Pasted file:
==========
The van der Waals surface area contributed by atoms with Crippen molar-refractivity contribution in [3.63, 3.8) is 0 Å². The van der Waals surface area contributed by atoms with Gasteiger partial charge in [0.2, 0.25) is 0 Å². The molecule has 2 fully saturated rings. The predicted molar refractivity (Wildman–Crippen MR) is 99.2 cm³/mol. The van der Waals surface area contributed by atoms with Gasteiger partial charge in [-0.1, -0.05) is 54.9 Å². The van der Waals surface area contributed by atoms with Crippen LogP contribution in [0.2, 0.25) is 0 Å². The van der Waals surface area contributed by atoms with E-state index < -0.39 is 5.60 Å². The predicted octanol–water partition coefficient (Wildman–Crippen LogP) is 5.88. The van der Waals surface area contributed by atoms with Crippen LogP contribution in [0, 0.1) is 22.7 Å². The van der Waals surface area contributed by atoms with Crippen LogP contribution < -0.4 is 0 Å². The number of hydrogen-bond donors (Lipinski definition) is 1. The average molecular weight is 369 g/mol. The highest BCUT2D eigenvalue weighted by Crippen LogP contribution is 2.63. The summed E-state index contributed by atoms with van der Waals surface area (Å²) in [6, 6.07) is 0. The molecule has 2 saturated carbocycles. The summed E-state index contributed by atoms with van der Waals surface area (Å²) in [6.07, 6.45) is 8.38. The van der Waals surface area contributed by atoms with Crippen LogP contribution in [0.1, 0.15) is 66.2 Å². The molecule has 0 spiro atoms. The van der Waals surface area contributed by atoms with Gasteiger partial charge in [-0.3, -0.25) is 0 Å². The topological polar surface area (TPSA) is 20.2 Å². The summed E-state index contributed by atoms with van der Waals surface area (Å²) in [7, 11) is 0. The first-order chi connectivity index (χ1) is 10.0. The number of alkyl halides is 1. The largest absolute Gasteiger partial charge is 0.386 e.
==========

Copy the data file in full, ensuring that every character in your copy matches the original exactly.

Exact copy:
The van der Waals surface area contributed by atoms with Crippen molar-refractivity contribution in [3.63, 3.8) is 0 Å². The van der Waals surface area contributed by atoms with Gasteiger partial charge in [0.2, 0.25) is 0 Å². The molecule has 2 fully saturated rings. The predicted molar refractivity (Wildman–Crippen MR) is 99.2 cm³/mol. The van der Waals surface area contributed by atoms with Gasteiger partial charge in [-0.1, -0.05) is 54.9 Å². The van der Waals surface area contributed by atoms with Crippen LogP contribution in [0.2, 0.25) is 0 Å². The van der Waals surface area contributed by atoms with E-state index < -0.39 is 5.60 Å². The predicted octanol–water partition coefficient (Wildman–Crippen LogP) is 5.88. The van der Waals surface area contributed by atoms with Crippen LogP contribution in [0, 0.1) is 22.7 Å². The van der Waals surface area contributed by atoms with Crippen LogP contribution < -0.4 is 0 Å². The number of hydrogen-bond donors (Lipinski definition) is 1. The average molecular weight is 369 g/mol. The highest BCUT2D eigenvalue weighted by Crippen LogP contribution is 2.63. The summed E-state index contributed by atoms with van der Waals surface area (Å²) in [6, 6.07) is 0. The molecule has 2 saturated carbocycles. The summed E-state index contributed by atoms with van der Waals surface area (Å²) in [6.07, 6.45) is 8.38. The van der Waals surface area contributed by atoms with Crippen LogP contribution in [0.1, 0.15) is 66.2 Å². The molecule has 0 spiro atoms. The van der Waals surface area contributed by atoms with Gasteiger partial charge in [-0.3, -0.25) is 0 Å². The topological polar surface area (TPSA) is 20.2 Å². The summed E-state index contributed by atoms with van der Waals surface area (Å²) in [7, 11) is 0. The first-order chi connectivity index (χ1) is 10.0. The number of alkyl halides is 1. The largest absolute Gasteiger partial charge is 0.386 e.